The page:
Putting a face to a character like Delilah is a bit like putting a voice to a character like Samus — it can never make everyone happy. But in her tower you get to meet her in a different way. From the bottle of tequila to the ‘Pork Pond’ sign on the wall to the camp chair on the balcony with an abandoned pair of binoculars, everything there tells an intricate story about this woman you’ll never actually be able to see face-to-face.

It’s an interesting twist on that age-old trope: the hero always gets the girl. When playing games, we’re always the hero of the story, accustomed to getting everything we want, to winning against all the odds. Delilah seems to be promised as just another collectible, but as the game draws to its close, she eventually proves that her drunken flirtations were just that — as implied in one of Ned’s notes:

“D: Feelings for H — maybe just drunk”

Maybe it wasn’t the false promise of a more meaningful relationship that disappointed some players, but simply the fact that Henry’s story only ever comes to one resolution no matter what you do. In the world of video games we’re used to games rewarding us for playing the game extra-well — sometimes with a ‘good ending’ where you get everything you were striving for. Firewatch doesn’t follow this formula — there’s only one ending, no matter how you play it. In between the singular beginning and the singlular ending, however, Firewatch has the ability to tell so many different stories.

I’m in the minority of gamers with my propensity for replaying games. Almost all the story and decision-heavy games I’ve ever played, I’ve played twice, searching for a new story in a familiar game. Firewatch is no exception — and playing through a second time reveals a breadth of story options that starts to make the price tag seem more reasonable.

I decided to play this game with no mention of Julia — or at least no mention of the fact that she was Henry’s wife and their particular situation. To my surprise, this leads to Delilah telling you at length about her ex-boyfriend, Javier — the same one that most would have at least seen mentioned in Ned’s notes. She seems to assume you had a bad breakup (referring to Julia as your ex from that point on) and bonds with you over those similarities.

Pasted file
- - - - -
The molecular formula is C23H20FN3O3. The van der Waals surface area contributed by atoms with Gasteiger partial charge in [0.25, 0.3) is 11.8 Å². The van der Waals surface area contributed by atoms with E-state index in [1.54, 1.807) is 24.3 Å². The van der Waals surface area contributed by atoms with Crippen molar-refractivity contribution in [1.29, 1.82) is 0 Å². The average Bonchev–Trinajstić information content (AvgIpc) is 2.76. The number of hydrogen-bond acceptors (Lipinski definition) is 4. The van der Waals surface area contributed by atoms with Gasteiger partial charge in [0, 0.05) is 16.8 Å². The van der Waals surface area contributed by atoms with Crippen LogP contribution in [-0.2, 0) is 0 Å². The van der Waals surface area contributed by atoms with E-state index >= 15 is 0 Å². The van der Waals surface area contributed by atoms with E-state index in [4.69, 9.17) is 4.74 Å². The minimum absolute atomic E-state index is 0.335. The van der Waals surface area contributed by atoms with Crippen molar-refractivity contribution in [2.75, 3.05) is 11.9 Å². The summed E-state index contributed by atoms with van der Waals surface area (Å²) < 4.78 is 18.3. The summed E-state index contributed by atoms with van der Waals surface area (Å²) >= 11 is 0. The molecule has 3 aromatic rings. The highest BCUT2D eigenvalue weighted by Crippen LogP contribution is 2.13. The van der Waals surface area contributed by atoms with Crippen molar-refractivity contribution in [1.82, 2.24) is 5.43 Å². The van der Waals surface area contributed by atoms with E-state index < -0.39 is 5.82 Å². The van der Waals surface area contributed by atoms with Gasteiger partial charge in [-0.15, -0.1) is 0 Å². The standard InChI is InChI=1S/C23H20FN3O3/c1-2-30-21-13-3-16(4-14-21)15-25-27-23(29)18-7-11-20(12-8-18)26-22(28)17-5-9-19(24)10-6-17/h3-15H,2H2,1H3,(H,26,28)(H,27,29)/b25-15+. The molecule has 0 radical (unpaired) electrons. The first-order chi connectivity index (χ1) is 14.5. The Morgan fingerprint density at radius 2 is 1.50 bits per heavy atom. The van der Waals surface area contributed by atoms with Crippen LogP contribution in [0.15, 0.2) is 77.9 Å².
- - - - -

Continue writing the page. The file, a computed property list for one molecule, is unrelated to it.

She also tells you, right at the end, that she’s been thinking about calling up her ex again.

Maybe it wasn’t just a last minute decision. Maybe she never wanted to see you. Maybe it wasn’t even about Brian at all — it was just what she had decided. Getting this snippet of dialogue makes you realise — there was nothing you could have done to convince her otherwise. There’s no ‘good ending’ or ‘bad ending’, just an ending.

One of the most successful things about this game is how real the characters feel, and how the connection you form really feels genuine. By making the decision herself instead of leaving it to the player, Delilah retains this ‘realness’ — becoming more than just a passive prop in Henry’s story.

Most games will approach decision-based games with the idea that their choices should — and will matter. In Firewatch, they don’t. And that’s okay.


  • My girlfriend always asks me what dessert she should make to take to an upcoming event.

    I say lemon meringue pie (I like lemon meringue pie).

    She always makes something else…

  • I was fine with the ending. Not meeting Delilah somehow made it more believable.

  • I loved the ending. In fact I enjoyed the whole story, one of the most believable stories in a video game I’ve experienced. There’s a few annoying bits here and there, but I could criticise some of my favourite movies for the same thing.

  • The Steam reviews tend to chronicle players building up endless expectations for a certain ending, and then being hopelessly disappointed — all because, when it came down to it, their choices didn’t matter.

    I read a lot of the negative reviews after I finished the game trying to figure out why people were downvoting a game I really enjoyed. From my reading of their reviews, aside from ‘it’s really short’, most people did expect a certain ending but it wasn’t the impotency of choices that caused their displeasure, it was just the ending wasn’t what they wanted.

    Ending spoilers:
    What people wanted was for the weird conspiracy/secret agents running social experiments in the forest to be the real storyline. They got upset when it turned out it was a red herring and the real story was about a father who lost his mind because he couldn’t handle the death of his son. Pretty much every review I read that hinted at an ‘unsatisfying ending’ were making subtle and not-so-subtle comments in that direction.

  • I don’t understand the people complaining about the ending.
    Although your choices had no impact on the ENDING, they had a huge impact on the way you individually experienced the rest of the game from beginning to end.

    I found the ending, and the game in general incredibly touching and well executed. It was painfully obvious henry was struggling with whether his life was actually worth living and the choice at the end was massive in my opinion.

    Delilah, in my view was never important. The whole game is about whether henry chooses to live or die.